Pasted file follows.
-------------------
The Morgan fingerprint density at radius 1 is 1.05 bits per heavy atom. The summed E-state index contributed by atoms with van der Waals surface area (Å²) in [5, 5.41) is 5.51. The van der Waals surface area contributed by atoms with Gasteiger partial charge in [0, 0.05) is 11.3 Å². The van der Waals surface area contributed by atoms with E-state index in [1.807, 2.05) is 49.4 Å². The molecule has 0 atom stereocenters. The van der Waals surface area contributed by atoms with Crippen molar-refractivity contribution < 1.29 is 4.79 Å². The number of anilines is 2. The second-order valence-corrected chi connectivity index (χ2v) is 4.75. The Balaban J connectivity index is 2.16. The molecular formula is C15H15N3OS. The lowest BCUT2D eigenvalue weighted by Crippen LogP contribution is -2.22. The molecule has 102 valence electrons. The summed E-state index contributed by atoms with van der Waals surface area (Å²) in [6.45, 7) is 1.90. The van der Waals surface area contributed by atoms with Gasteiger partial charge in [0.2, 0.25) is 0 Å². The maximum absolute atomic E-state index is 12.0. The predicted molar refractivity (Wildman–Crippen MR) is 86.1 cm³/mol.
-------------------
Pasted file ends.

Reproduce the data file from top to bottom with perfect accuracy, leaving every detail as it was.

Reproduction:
The Morgan fingerprint density at radius 1 is 1.05 bits per heavy atom. The summed E-state index contributed by atoms with van der Waals surface area (Å²) in [5, 5.41) is 5.51. The van der Waals surface area contributed by atoms with Gasteiger partial charge in [0, 0.05) is 11.3 Å². The van der Waals surface area contributed by atoms with E-state index in [1.807, 2.05) is 49.4 Å². The molecule has 0 atom stereocenters. The van der Waals surface area contributed by atoms with Crippen molar-refractivity contribution < 1.29 is 4.79 Å². The number of anilines is 2. The second-order valence-corrected chi connectivity index (χ2v) is 4.75. The Balaban J connectivity index is 2.16. The molecular formula is C15H15N3OS. The lowest BCUT2D eigenvalue weighted by Crippen LogP contribution is -2.22. The molecule has 102 valence electrons. The summed E-state index contributed by atoms with van der Waals surface area (Å²) in [6.45, 7) is 1.90. The van der Waals surface area contributed by atoms with Gasteiger partial charge in [0.2, 0.25) is 0 Å². The maximum absolute atomic E-state index is 12.0. The predicted molar refractivity (Wildman–Crippen MR) is 86.1 cm³/mol.